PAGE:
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Problem of the Week # 279 - Sep 05, 2017

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Ackbach

Indicium Physicus
Staff member
Jan 26, 2012
4,198
Here is this week's POTW:

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If the commutator, $Z$, of two complex $n\times n$ matrices commutes with one of those matrices, must $Z$ be nilpotent?

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Remember to read the POTW submission guidelines to find out how to submit your answers!
 
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Ackbach

Indicium Physicus
Staff member
Jan 26, 2012
4,198
No one answered this week's POTW. Source credit: this problem, and quite possibly a few more in the coming weeks, is due to Euge . Here is the solution:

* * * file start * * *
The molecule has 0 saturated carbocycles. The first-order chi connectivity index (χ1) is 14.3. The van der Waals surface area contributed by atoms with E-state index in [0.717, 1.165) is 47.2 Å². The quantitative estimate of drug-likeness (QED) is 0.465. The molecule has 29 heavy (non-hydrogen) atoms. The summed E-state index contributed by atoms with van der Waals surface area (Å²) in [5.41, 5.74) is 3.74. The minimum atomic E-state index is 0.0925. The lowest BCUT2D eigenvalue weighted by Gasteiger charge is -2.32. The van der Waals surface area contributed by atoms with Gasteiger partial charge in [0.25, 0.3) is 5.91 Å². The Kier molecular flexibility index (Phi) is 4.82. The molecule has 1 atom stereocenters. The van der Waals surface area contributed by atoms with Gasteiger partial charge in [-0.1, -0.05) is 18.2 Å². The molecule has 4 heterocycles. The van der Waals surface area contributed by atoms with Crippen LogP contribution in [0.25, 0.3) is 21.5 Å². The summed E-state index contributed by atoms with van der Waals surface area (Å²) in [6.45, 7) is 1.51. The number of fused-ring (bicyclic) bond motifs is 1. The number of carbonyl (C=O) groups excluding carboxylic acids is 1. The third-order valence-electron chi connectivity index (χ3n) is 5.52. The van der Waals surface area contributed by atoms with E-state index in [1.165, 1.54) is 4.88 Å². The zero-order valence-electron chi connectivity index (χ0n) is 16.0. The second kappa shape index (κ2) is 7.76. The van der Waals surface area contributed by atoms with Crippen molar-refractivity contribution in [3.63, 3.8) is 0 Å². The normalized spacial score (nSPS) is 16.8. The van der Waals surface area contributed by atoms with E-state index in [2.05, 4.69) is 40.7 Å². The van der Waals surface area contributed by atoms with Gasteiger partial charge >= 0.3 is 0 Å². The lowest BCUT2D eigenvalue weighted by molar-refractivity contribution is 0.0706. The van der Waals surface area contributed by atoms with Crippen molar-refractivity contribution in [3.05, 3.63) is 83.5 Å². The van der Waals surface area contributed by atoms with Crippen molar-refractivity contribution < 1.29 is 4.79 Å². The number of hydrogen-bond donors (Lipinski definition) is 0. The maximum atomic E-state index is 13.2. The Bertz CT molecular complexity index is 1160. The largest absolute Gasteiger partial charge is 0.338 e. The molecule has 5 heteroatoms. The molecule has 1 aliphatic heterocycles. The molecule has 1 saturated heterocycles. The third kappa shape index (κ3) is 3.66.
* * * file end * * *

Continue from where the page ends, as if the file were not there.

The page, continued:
Yes. Let $Z = [X,Y]$ and suppose $ZX = XZ$. Inductively, $Z^kX = XZ^k$ for all natural numbers $k$. For every $k \ge 1$, $$\operatorname{trace}(Z^k) = \operatorname{trace}(Z^{k-1}XY) - \operatorname{trace}(Z^{k-1}YX) = \operatorname{trace}(XZ^{k-1}Y) - \operatorname{trace}(XZ^{k-1}Y) = 0$$ using the properties $\operatorname{trace}(MN) = \operatorname{trace}(NM)$ and $Z^{k-1}X = XZ^{k-1}$. This implies $Z$ is nilpotent. Indeed, since $Z$ is complex, it has $n$ eigenvalues. If its eigenvalues are not identical, suppose $\lambda_1,\ldots, \lambda_d$ are the distinct eigenvalues of $Z$ with multiplicities $m_1,\ldots, m_d$, respectively. Since $\operatorname{trace}(Z^k) = 0$ for all $k$, then $\sum_{j = 1}^d m_j \lambda_j^k = 0$ for $k = 1,2,\ldots, d$. The Vandermonde determinant of $\lambda_1,\ldots, \lambda_d$ is nonzero since the $\lambda_i$ are distinct, whence $m_1 = \cdots = m_d = 0$. This contradicts the equation $\sum_{j = 1}^d m_j = n$. So let $\lambda$ be the unique eigenvalue of $Z$. The condition $\operatorname{trace}(Z) = 0$ forces $\lambda = 0$. Finally, the characteristic polynomial of $Z$ is $p(t) = t^n$, implying the $Z$ is nilpotent.
 
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